Wikipedia is sustained by the Wikimedia Foundation, which is supported mostly by donations and contributions, which in 2021 amounted to over $153 million. Wikipedia is among the most popular websites on earth, and it is, as of these days, an open, non-profit project, on which other twelve projects have been developed.
Wikipedia origin story
Back in 2001, Jimmy Wales and Larry Sanger stumbled on the idea of having an encyclopedia, rather than be edited centrally, could instead be built by hundreds of contributors. Initially, the project was called Nupedia.
However, it later changed the name to Wikipedia, to recall the Hawaiian term “wiki” which stands for “quick” or “super-fast” – “wiki wiki.”
A few years before, Jimmy Wales had retired from his options trading career, and having made some money, he had started another website called Bomis, which would aggregate erotic photographs materials. While Bomis would eventually close, from its resources, Nupedia was created. Thus, bringing to life Wikipedia.
Today Wikipedia is among the most popular sites on earth and for sure the most known encyclopedia.
As Jimmy Wales – founder of Wikipedia, recounted, in a TED talk, in 2007:
Charles Van Doren, who was later a senior editor of Britannica, said the ideal encyclopaedia should be radical it should stop being safe.
But if you know anything about the history of Britannica since 1962, it was anything but radical.
Still a very completely safe, stodgy type of encyclopaedia.
Wikipedia, on the other hand, begins with a very radical idea, and that’s for all of us to imagine a world in which every single person on the planet is given free access to the sum of all human knowledge.
And that’s what we’re doing.
So Wikipedia it’s a freely licensed encyclopedia. It’s written by thousands of volunteers all over the world in many, many languages.
It’s written using wiki software so anyone can quickly edit and save,
And it goes live on the Internet immediately.
And everything about Wikipedia is managed by virtually an all-volunteer staff.
The Wikimedia Foundation is a non-profit that hosts Wikipedia and other free knowledge projects brought on by the Wikimedia family. The Foundation was established as a nonprofit in 2003.
In 2012, asked how he decided the best way to go, Jimmy Wales said: “Thinking about how do we sustain it? How do we make this work? Putting it into a non-profit (referring to Wikipedia) seemed a reasonable way to go.”
13 projects are part of this family and are divided into five main categories:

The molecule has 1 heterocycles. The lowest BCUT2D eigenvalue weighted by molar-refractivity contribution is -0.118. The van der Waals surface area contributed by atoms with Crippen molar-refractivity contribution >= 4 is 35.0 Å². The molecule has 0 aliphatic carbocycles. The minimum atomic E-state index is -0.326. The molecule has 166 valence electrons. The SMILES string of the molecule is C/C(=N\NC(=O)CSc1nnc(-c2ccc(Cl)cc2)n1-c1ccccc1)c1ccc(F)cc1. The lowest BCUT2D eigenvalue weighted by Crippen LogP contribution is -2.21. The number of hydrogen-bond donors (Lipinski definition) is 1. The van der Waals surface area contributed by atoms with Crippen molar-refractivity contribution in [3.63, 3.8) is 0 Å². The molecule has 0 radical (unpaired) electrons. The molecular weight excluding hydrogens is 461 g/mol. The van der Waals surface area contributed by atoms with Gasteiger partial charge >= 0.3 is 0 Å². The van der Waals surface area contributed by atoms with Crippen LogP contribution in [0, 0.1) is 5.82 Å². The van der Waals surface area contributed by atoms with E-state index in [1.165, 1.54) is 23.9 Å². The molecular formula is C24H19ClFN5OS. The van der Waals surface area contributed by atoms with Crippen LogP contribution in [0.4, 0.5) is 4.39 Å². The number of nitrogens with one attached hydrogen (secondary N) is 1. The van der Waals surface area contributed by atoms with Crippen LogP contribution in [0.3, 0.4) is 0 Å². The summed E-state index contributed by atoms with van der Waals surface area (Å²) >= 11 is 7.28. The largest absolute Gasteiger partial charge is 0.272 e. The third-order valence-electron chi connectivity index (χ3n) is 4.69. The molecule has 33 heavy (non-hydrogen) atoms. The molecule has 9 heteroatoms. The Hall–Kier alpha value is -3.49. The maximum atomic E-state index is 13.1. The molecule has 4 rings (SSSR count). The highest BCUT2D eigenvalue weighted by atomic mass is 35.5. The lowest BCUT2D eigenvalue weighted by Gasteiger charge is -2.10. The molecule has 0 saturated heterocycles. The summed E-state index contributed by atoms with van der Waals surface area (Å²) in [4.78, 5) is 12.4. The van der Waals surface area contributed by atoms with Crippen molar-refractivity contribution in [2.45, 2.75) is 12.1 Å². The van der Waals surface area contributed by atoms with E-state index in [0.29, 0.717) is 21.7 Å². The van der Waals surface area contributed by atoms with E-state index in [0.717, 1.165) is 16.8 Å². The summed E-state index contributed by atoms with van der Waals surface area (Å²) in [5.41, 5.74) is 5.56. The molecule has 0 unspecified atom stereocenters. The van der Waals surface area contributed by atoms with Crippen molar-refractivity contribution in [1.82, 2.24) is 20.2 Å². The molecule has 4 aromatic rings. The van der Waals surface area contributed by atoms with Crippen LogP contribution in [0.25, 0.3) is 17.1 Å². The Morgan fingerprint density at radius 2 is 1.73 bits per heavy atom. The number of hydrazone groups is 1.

- Wikipedia “All the world’s knowledge” is an encyclopedia written in 300 languages.
- Wikibooks or a collection of free e-book resources including textbooks, annotated texts, instructional guides, and manuals.
- Wiktionary is a dictionary for over 170 languages.
- Wikiquote is an online collection of sourced quotations.
- Wikimedia Commons, is the world’s largest free-to-use library of illustrations, photos, drawings, videos, and music.
- Wikisource, a library of freely-licensed source texts and historical documents.
- Wikiversity, learning resources, learning projects, and research for use in all levels, types, and styles of education.
- Wikispecies, a database for taxonomy that covers living and fossil representatives of Animalia, Plantae, Fungi, Bacteria, Archaea, Protista, and all other forms of life.
- Wikidata, central storage of structured data for Wikimedia projects.
- MediaWiki is free and open-source wiki software that anyone can use and develop. The platform on which Wikimedia projects are built.
- Wikivoyage which aim is to provide the world’s largest free, complete and up-to-date worldwide travel guide.
- Wikinews is a free content alternative to commercial news sites with articles that are fact-checked and peer-reviewed.
- Meta-WikiProject is a project used as a central hub for various coordination and organization tasks.
How does Wikimedia spend money?
The Wikimedia foundation expenses comprise four main categories:
- Direct support to websites: servers + ongoing engineering improvements, product development, design and research, and legal support.
- Direct support to communities through grants, programs, events, training, partnerships, tools to augment contributor capacity, and support for the legal defense of editors.
- Administration and governance with 350+ staff and contractors to support a wide variety of projects.
How does Wikimedia make money?